Mini-Mall to Replace Gas Station : Pumps' Demise Irks the Neighbors

Times Staff Writer

The 60-year heritage of one of the San Fernando Valley's oldest gas stations was summed up for Studio City homeowners in 15 seconds.

"We're planning a two-story shopping center with underground parking where the Unocal station is. We'll start work in late summer and expect to take 12 to 14 months to build. I'd like to address any questions you may have," developer Ira Smedra said.

Stony-faced residents had plenty of questions as they learned that their landmark neighborhood service station at the southeast corner of Ventura and Laurel Canyon boulevards will soon be bulldozed to make way for a new mini-mall.

For openers, they demanded to know why their community's gas stations seem to be disappearing one by one.

And they wanted to know the reason that so many retail "strip centers" are popping up in their place.

No Answers

Smedra didn't have an answer to either question as 110 members of the Studio City Residents Assn. met Tuesday night to hear him unveil his plans for his proposed $15-million shopping center.

"It seems like we're losing a filling station around here every week or so. Where are we going to go for gas?" grumbled one man, who asked whether Smedra would be willing to install gas pumps at his mall to help out.

"You can laugh at it if you want, but now that you're wiping out the gas station, are you providing any public restrooms?" added association member Jerry Hays.

Smedra, who acquired the property and the Unocal lease 18 months ago, answered no to both questions.

Homeowner Bina Garfield questioned the need for more retail space in Studio City. "I'm a consumer. But how much can we consume? How much more shopping space do we need? There's nothing we really need there except a grocery store and a gas station," Garfield said.

Upscale Shops Promised

Smedra promised that his "Laurel Promenade" center--which will have a 255-space above- and below-ground parking lot--will feature upscale shops and boutiques that will lure shoppers who have been unimpressed by other shopping centers recently opened on the boulevard.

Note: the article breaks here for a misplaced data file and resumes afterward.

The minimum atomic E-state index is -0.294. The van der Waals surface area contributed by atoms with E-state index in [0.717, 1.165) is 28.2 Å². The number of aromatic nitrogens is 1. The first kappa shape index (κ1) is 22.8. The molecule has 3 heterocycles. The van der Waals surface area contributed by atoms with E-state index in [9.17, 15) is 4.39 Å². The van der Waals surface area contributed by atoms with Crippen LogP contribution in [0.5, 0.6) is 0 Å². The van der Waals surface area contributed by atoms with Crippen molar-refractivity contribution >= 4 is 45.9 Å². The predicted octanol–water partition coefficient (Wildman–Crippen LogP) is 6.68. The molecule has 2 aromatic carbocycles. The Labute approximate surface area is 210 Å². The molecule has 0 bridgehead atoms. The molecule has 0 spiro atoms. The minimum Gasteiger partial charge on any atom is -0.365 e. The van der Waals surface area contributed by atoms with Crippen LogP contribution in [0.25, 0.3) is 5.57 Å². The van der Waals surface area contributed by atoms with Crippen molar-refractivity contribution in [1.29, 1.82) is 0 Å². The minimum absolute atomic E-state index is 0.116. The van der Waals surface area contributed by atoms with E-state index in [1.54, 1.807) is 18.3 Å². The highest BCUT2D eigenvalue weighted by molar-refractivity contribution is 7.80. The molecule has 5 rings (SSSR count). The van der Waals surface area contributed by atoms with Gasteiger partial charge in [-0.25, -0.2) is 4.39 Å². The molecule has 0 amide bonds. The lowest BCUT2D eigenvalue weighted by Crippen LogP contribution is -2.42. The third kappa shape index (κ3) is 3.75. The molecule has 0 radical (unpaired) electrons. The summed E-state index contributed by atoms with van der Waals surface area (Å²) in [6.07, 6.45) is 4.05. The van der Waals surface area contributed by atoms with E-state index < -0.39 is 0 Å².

"We think we can do better than the guy down the street," he explained.

Homeowner Phyllis Brownbridge was sobbing when she left the meeting and stepped into a light rain falling outside the association's meeting room. "All of Studio City is crying," said Brownbridge, who works as a cashier at the Unocal station.

Pat Galati, who has operated the gas station and an adjoining carwash on Unocal-leased land since January, 1954, said gas was first pumped at the corner in 1929.

He said he and his 38 employees may find out today whether Unocal officials can find another location in the area for them to move to.

"Closing will be sad. People look at this place as an institution. I've served three generations of families around here," Galati said, recalling that deer frequently strolled past his gas pumps when he took over the station.

At the Tiny Naylor's restaurant next to the gas station, manager Louis Ledesma was hoping Wednesday that his 37 employees--including cook Freddie Acuna, who has worked there 23 years--can move into Smedra's new shopping center. The restaurant subleases its site from Unocal.

"This restaurant has been here 40 years. We feel it is a landmark," Ledesma said.

Smedra was offering little hope that there will be room for Tiny Naylor's, however. "We're talking to a couple of restaurants. But they're upscale, not coffee shops," he said.

Homeowners group President Polly Ward said there is nothing residents can do to stop the project because Smedra needs only a routine building permit to start work.

"He knows how the community feels--not very happy," she said.

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